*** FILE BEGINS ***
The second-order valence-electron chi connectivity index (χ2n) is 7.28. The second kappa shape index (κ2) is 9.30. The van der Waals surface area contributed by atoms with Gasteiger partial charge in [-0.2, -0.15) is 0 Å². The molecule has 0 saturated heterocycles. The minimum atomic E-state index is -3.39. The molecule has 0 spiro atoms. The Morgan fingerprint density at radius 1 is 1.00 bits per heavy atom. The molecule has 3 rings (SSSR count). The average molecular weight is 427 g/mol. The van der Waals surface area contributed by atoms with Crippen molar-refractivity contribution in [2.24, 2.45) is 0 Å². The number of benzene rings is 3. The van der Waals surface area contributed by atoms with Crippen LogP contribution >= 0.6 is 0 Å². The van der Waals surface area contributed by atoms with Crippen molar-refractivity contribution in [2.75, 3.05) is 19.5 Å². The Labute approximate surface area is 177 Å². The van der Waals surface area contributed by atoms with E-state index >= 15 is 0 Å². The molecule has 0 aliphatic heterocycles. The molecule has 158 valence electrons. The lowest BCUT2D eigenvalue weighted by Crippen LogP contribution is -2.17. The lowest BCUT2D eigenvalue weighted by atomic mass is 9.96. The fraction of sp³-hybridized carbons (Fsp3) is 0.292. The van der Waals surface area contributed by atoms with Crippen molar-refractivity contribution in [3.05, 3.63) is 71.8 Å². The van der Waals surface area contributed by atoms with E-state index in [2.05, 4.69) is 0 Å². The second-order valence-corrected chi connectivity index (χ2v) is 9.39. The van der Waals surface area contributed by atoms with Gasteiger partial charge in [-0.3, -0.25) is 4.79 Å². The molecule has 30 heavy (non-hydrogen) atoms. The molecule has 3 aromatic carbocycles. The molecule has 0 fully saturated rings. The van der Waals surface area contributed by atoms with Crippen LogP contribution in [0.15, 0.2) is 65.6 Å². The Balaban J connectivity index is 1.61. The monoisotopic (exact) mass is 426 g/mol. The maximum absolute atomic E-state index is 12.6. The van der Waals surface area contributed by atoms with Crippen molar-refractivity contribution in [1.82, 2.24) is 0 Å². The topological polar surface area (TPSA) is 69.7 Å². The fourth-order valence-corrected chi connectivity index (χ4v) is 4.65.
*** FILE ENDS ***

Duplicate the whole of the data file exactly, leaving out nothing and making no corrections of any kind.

The second-order valence-electron chi connectivity index (χ2n) is 7.28. The second kappa shape index (κ2) is 9.30. The van der Waals surface area contributed by atoms with Gasteiger partial charge in [-0.2, -0.15) is 0 Å². The molecule has 0 saturated heterocycles. The minimum atomic E-state index is -3.39. The molecule has 0 spiro atoms. The Morgan fingerprint density at radius 1 is 1.00 bits per heavy atom. The molecule has 3 rings (SSSR count). The average molecular weight is 427 g/mol. The van der Waals surface area contributed by atoms with Crippen molar-refractivity contribution in [2.24, 2.45) is 0 Å². The number of benzene rings is 3. The van der Waals surface area contributed by atoms with Crippen LogP contribution >= 0.6 is 0 Å². The van der Waals surface area contributed by atoms with Crippen molar-refractivity contribution in [2.75, 3.05) is 19.5 Å². The Labute approximate surface area is 177 Å². The van der Waals surface area contributed by atoms with E-state index >= 15 is 0 Å². The molecule has 0 aliphatic heterocycles. The molecule has 158 valence electrons. The lowest BCUT2D eigenvalue weighted by Crippen LogP contribution is -2.17. The lowest BCUT2D eigenvalue weighted by atomic mass is 9.96. The fraction of sp³-hybridized carbons (Fsp3) is 0.292. The van der Waals surface area contributed by atoms with Crippen molar-refractivity contribution in [3.05, 3.63) is 71.8 Å². The van der Waals surface area contributed by atoms with E-state index in [2.05, 4.69) is 0 Å². The second-order valence-corrected chi connectivity index (χ2v) is 9.39. The van der Waals surface area contributed by atoms with Gasteiger partial charge in [-0.3, -0.25) is 4.79 Å². The molecule has 30 heavy (non-hydrogen) atoms. The molecule has 3 aromatic carbocycles. The molecule has 0 fully saturated rings. The van der Waals surface area contributed by atoms with Crippen LogP contribution in [0.15, 0.2) is 65.6 Å². The Balaban J connectivity index is 1.61. The monoisotopic (exact) mass is 426 g/mol. The maximum absolute atomic E-state index is 12.6. The van der Waals surface area contributed by atoms with Crippen molar-refractivity contribution in [1.82, 2.24) is 0 Å². The topological polar surface area (TPSA) is 69.7 Å². The fourth-order valence-corrected chi connectivity index (χ4v) is 4.65.